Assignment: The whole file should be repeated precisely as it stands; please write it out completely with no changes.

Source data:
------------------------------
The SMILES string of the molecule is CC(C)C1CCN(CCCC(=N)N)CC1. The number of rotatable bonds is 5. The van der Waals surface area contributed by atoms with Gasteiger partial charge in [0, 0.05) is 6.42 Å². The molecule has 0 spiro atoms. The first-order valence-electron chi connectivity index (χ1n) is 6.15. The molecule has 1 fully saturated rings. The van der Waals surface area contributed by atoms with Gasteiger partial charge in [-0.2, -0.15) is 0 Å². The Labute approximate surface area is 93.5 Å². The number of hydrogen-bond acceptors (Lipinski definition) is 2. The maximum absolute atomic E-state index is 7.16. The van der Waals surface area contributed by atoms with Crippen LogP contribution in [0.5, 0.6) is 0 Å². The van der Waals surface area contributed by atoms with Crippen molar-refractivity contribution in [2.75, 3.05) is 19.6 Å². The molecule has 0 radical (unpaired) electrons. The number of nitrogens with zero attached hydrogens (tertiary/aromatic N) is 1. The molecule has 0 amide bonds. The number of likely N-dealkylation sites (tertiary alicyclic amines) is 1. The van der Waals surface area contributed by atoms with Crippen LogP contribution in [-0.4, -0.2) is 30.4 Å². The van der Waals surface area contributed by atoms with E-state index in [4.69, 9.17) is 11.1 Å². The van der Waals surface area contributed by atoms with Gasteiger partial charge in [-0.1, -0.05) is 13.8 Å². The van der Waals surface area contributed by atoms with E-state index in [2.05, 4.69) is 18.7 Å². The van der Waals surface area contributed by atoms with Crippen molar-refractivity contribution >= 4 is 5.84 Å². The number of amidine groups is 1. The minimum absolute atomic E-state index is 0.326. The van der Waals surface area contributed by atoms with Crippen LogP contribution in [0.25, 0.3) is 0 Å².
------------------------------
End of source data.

The SMILES string of the molecule is CC(C)C1CCN(CCCC(=N)N)CC1. The number of rotatable bonds is 5. The van der Waals surface area contributed by atoms with Gasteiger partial charge in [0, 0.05) is 6.42 Å². The molecule has 0 spiro atoms. The first-order valence-electron chi connectivity index (χ1n) is 6.15. The molecule has 1 fully saturated rings. The van der Waals surface area contributed by atoms with Gasteiger partial charge in [-0.2, -0.15) is 0 Å². The Labute approximate surface area is 93.5 Å². The number of hydrogen-bond acceptors (Lipinski definition) is 2. The maximum absolute atomic E-state index is 7.16. The van der Waals surface area contributed by atoms with Crippen LogP contribution in [0.5, 0.6) is 0 Å². The van der Waals surface area contributed by atoms with Crippen molar-refractivity contribution in [2.75, 3.05) is 19.6 Å². The molecule has 0 radical (unpaired) electrons. The number of nitrogens with zero attached hydrogens (tertiary/aromatic N) is 1. The molecule has 0 amide bonds. The number of likely N-dealkylation sites (tertiary alicyclic amines) is 1. The van der Waals surface area contributed by atoms with Crippen LogP contribution in [-0.4, -0.2) is 30.4 Å². The van der Waals surface area contributed by atoms with E-state index in [4.69, 9.17) is 11.1 Å². The van der Waals surface area contributed by atoms with Gasteiger partial charge in [-0.1, -0.05) is 13.8 Å². The van der Waals surface area contributed by atoms with E-state index in [2.05, 4.69) is 18.7 Å². The van der Waals surface area contributed by atoms with Crippen molar-refractivity contribution >= 4 is 5.84 Å². The number of amidine groups is 1. The minimum absolute atomic E-state index is 0.326. The van der Waals surface area contributed by atoms with Crippen LogP contribution in [0.25, 0.3) is 0 Å².